Not Everything Works: Winning and Losing Novels

Plastic2

Here’s an honest round-up of my recent hits and misses – a snapshot of where I am at the moment, writing-wise.

‘Bryant & May and the Invisible Code’ won the eDunnit Award, which I was thrilled about. But it hasn’t all been plain sailing lately.

The sad news is that ‘The Casebook of Bryant & May’ won’t become a mass market comic or a series because of slow sales.

There are several reasons for this. PS Publishing didn’t make the book readily available on Amazon, preferring to sell it through their website, and it was not for sale in bookshops. It might be because, as a special edition, they preferred it keep it exclusive, but if you don’t get a mass-market edition you’re pretty much doomed.

Equally, comics have become a difficult market – only superheroes really sell well. Crime fans don’t read comics and comics fans don’t like crime that much, so Keith and I were caught in the middle with our comics/crime crossover. But my job is to try to create as many different ideas as I can in as many different formats, and I’m glad we did it. Oddly, this now means that the Casebook is set to become highly collectable!

My biggest disappointment remains ‘Hellion: The Curse Of Snakes’, my YA novel – mainly because the promised promotions for it never materialised. I thought that despite undergoing a difficult editing process, four covers and a change of title the book survived and worked pretty well, but it failed to reach the right audience. It didn’t help that two Medusa films came out at the same tome and both flopped.

THE CURSE OF SNAKES

My next novel will be ‘Plastic’, the blackly comic thriller from Solaris, which very nearly never saw the light of day and finally arrives on August 1st. On July 18th Joanne Harris will interview me about the strange genesis of the book at Foyles in Charing Cross Road. After the success of ‘Hell Train’, I’m really looking forward to working with Solaris again.

In December ‘Bryant & May and the Bleeding Heart’ arrives. I’m incredibly excited about this one, as it really feels like the series is moving up a gear in terms of both content and release date. The US will finally get back into gear with releasing American editions of the books.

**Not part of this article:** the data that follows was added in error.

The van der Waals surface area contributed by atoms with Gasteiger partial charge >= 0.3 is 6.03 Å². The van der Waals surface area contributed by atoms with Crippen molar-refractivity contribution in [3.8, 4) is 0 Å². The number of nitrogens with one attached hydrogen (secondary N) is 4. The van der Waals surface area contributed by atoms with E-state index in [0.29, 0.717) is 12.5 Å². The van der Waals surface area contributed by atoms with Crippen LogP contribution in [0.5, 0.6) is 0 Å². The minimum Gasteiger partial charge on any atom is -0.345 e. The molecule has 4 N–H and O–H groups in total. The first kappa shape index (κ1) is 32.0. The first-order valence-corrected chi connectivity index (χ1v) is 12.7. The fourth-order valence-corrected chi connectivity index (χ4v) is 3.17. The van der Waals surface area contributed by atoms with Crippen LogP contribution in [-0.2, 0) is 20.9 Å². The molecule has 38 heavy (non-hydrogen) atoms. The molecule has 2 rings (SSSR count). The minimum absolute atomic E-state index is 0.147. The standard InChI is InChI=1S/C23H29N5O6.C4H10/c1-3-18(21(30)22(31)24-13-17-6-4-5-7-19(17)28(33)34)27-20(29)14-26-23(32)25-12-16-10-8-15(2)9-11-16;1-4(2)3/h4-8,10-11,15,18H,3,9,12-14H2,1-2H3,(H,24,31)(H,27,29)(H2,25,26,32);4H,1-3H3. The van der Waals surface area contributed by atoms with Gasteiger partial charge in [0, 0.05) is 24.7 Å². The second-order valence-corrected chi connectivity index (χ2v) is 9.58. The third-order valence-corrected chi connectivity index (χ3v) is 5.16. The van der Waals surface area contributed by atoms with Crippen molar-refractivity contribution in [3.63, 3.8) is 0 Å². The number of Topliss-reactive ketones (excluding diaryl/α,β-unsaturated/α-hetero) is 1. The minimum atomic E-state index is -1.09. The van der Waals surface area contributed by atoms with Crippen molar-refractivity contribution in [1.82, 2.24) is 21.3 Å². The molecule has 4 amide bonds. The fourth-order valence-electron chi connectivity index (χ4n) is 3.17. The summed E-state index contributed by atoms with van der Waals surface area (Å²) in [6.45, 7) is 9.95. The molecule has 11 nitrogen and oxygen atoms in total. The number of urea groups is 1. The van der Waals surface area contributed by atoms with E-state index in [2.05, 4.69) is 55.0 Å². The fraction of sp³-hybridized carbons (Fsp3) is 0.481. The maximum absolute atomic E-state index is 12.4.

Next year there’ll be my haunted house chiller ‘Nyctophobia’ from Solaris and ‘Bryant & May and the Burning Man’ from Transworld. Hopefully I’l find a buyer for my reworked thriller by then; as it stands, we had a lot of interest in the book but it was generally felt that the format – a police Q&A session – might prove too distancing for some readers.

Meanwhile, my Hammer play ‘The Devil In Darkness’ will soon be available on CD, and there’ll be other surprises in store over the coming months.

I also hope to get some short stories out with a major publishing company at some point, as they’re starting to pile up! Of course, it may simply be that I write too much and should take a few years off…

19 comments on “Not Everything Works: Winning and Losing Novels”

  1. Henry Ricardo says:

    Thanks for the heads up. I just ordered a copy of the signed slipcased Casebook. I’m looking forward to reading some of the other works you mentioned.

  2. snowy says:

    Funny old game publishing, doing a short run of a deluxe edition might make sense in tandem with a MM edition. But on its own with a single source of supply seems all sorts of wrong.

    Anyway suddenly changing topic, B&M Cocktail?*

    London Fog
    6 parts Gin
    1 part Absinthe
    Over ice in a tall glass

    (*Xpost from Twitter)

  3. agatha hamilton says:

    Crikey!

  4. BangBang!! says:

    A few years off?! Don’t make me do a ‘Misery’ on you admin!

  5. Helen Martin says:

    I’m sorry The Curse of Snakes didn’t do better. I enjoyed it and would have bought copies for my school library if I were still working, expecting the 10 to 12 year olds to like it and would have recommended it to the high school librarians for their juniors. I thought it would have done well with some of the students with simpler vocabularies (for whatever reason) because it was fairly easy to figure out unfamiliar words from context as long as you were familiar with city life. Not much point in saying it now, though, is it? I could see a series building out of it as well. Wait for their option to die or whatever you do about this things and try it with someone else with a sketch or whatever for later volumes.